Onion skins may offer a way to reduce food waste and keep fish fresh.
Fresh salmon is good for about two days on the market shelf because it is a fatty fish. In the study, untreated minced salmon started to spoil after the first day because mincing increases the rate of oxidation. The best package application in the experiment increased this period to almost 10 days.
“For fish, freshness is not only about taste,” says Senem Guner, a former doctoral student in the University of Florida/Institute of Food and Agricultural Sciences College of Agricultural and Life Sciences.
The study, published in the journal Packing Technology and Science, looked at how to use onion skins to preserve fish.
For the study, researchers extracted compounds from onion skins by keeping them in hot water for about 80 minutes and then filtering the skin. With this process, they extracted bioactive antioxidant compounds (polyphenols) to then purify and/or concentrate with the hot water. Then, they spread the skins’ extract over the salmon.
The water is important because it’s easy to obtain, harmless to humans, and does not interact with the polyphenols, Guner says. Thus, they eliminated other chemical compounds—including sugars, essential oils, and more—to focus on polyphenol activity.
Scientists then used the extract and a food-packaging system known as modified atmosphere packaging (MAP) for their experiment. MAP changes the internal atmosphere of a package to improve its shelf life. It’s commonly used with meat, fish, poultry, and dairy.
By using increasingly warm water, scientists recovered polyphenols and antioxidants. That led them to conclude that a skin extract and MAP application might increase the shelf life of salmon.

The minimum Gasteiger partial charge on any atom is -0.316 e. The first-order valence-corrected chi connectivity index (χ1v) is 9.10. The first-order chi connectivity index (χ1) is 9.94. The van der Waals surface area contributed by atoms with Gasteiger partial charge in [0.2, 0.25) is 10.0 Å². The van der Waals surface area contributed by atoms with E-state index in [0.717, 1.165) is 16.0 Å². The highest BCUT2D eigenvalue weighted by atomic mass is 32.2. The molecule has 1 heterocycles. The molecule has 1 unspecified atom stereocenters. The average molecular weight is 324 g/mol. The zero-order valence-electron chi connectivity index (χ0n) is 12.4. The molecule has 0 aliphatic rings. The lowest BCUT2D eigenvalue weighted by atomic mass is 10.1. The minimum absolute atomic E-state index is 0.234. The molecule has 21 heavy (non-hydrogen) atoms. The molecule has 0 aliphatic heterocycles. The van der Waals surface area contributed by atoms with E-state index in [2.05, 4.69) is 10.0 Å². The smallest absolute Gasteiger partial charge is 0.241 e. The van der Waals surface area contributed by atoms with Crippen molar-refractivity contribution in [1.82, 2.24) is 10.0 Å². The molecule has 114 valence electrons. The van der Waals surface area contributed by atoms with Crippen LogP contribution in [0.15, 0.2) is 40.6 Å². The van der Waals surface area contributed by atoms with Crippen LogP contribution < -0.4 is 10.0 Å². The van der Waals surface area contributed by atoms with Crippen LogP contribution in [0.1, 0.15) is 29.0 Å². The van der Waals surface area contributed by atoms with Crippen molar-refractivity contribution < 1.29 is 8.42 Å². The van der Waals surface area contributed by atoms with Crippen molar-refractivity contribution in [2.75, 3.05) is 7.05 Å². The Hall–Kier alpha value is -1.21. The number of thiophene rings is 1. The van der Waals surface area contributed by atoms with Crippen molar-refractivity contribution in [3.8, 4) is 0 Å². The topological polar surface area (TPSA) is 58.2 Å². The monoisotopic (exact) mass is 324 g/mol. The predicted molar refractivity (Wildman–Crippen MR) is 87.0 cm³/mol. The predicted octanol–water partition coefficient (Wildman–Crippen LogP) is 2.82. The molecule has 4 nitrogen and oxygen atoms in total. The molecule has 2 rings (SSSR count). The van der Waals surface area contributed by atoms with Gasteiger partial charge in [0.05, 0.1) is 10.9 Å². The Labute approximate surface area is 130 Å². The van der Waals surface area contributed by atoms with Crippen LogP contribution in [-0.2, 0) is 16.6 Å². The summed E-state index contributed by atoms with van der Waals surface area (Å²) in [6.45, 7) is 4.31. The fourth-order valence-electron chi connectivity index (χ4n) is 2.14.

They mixed the extracts with minced salmon and the mixture was immediately packed in a modified atmosphere package.
“Her work shows that onion skins contain many bioactive compounds that can be used as value-added ingredients in food-processing systems, especially seafood,” says food science professor emeritus Marty Marshall, who supervised Guner’s work as part of her PhD dissertation.
When the researchers started the study, they knew fruits and vegetables contained a lot of polyphenolics, which serve as antioxidants, he says.
The fruit and vegetable processing industries produce waste, Marshall says. While of some of that is used for animal feed, much of it goes to landfills. Although this waste is biodegradable—similar to composting—it still presents an environmental burden on community landfill systems, Marshall says.
With the research, scientists are minimizing waste.
“Consumers and food producers use conventional methods such as cooking, blanching, and sterilizing to increase shelf lives, but some important compounds, such as antioxidants, proteins, vitamins, and minerals are lost on the way,” says Guner, now an assistant professor of food chemistry at Afyon Kocatepe University in Turkey. “We need to use our food sources logically since the human population increases faster than food sources do.”
“If we can extend the shelf life for a Grade A product even by a few days, this would be in an enormous economic benefit for fresh seafood markets,” says Marshall. “Senem’s work demonstrates that in conjunction with MAP technology, the shelf life of salmon can be increased by a few days, thereby aiding the seafood industry and extending the quality for consumers.”
Source: University of Florida